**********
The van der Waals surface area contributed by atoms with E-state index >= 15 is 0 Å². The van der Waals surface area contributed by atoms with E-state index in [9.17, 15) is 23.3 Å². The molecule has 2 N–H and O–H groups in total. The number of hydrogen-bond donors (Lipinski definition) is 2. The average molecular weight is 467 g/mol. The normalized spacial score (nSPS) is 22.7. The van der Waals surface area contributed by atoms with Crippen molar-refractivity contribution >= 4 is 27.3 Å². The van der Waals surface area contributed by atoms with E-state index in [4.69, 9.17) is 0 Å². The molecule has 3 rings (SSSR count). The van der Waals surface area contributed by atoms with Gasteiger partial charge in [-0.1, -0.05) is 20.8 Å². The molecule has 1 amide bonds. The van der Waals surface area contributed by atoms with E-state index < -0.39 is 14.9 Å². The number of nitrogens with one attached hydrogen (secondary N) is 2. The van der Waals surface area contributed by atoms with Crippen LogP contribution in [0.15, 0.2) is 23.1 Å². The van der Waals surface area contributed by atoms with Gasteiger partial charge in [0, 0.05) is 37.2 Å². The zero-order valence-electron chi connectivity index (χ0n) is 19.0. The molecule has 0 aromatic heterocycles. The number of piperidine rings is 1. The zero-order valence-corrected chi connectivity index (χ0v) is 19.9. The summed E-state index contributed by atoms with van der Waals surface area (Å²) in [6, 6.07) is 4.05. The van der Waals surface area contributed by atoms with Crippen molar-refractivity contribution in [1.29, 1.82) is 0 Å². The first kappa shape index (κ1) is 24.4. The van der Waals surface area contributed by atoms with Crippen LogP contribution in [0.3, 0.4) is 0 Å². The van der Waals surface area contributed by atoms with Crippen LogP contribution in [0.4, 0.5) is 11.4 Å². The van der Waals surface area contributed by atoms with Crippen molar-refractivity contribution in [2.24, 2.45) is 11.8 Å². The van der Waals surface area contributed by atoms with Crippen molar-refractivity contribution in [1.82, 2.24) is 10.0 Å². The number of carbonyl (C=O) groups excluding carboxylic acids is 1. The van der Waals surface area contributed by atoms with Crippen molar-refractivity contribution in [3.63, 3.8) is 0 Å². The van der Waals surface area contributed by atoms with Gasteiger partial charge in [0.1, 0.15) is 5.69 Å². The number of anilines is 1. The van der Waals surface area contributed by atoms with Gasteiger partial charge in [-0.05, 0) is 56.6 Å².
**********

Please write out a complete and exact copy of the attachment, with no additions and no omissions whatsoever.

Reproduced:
The van der Waals surface area contributed by atoms with E-state index >= 15 is 0 Å². The van der Waals surface area contributed by atoms with E-state index in [9.17, 15) is 23.3 Å². The molecule has 2 N–H and O–H groups in total. The number of hydrogen-bond donors (Lipinski definition) is 2. The average molecular weight is 467 g/mol. The normalized spacial score (nSPS) is 22.7. The van der Waals surface area contributed by atoms with Crippen molar-refractivity contribution >= 4 is 27.3 Å². The van der Waals surface area contributed by atoms with E-state index in [4.69, 9.17) is 0 Å². The molecule has 3 rings (SSSR count). The van der Waals surface area contributed by atoms with Gasteiger partial charge in [-0.1, -0.05) is 20.8 Å². The molecule has 1 amide bonds. The van der Waals surface area contributed by atoms with E-state index < -0.39 is 14.9 Å². The number of nitrogens with one attached hydrogen (secondary N) is 2. The van der Waals surface area contributed by atoms with Crippen LogP contribution in [0.15, 0.2) is 23.1 Å². The van der Waals surface area contributed by atoms with Gasteiger partial charge in [0, 0.05) is 37.2 Å². The zero-order valence-electron chi connectivity index (χ0n) is 19.0. The molecule has 0 aromatic heterocycles. The number of piperidine rings is 1. The zero-order valence-corrected chi connectivity index (χ0v) is 19.9. The summed E-state index contributed by atoms with van der Waals surface area (Å²) in [6, 6.07) is 4.05. The van der Waals surface area contributed by atoms with Crippen molar-refractivity contribution in [1.29, 1.82) is 0 Å². The first kappa shape index (κ1) is 24.4. The van der Waals surface area contributed by atoms with Crippen LogP contribution in [0.3, 0.4) is 0 Å². The van der Waals surface area contributed by atoms with Crippen LogP contribution in [0.4, 0.5) is 11.4 Å². The van der Waals surface area contributed by atoms with Crippen molar-refractivity contribution in [2.24, 2.45) is 11.8 Å². The van der Waals surface area contributed by atoms with Crippen molar-refractivity contribution in [1.82, 2.24) is 10.0 Å². The number of carbonyl (C=O) groups excluding carboxylic acids is 1. The van der Waals surface area contributed by atoms with Crippen molar-refractivity contribution in [3.63, 3.8) is 0 Å². The van der Waals surface area contributed by atoms with Gasteiger partial charge in [0.1, 0.15) is 5.69 Å². The number of anilines is 1. The van der Waals surface area contributed by atoms with Gasteiger partial charge in [-0.05, 0) is 56.6 Å².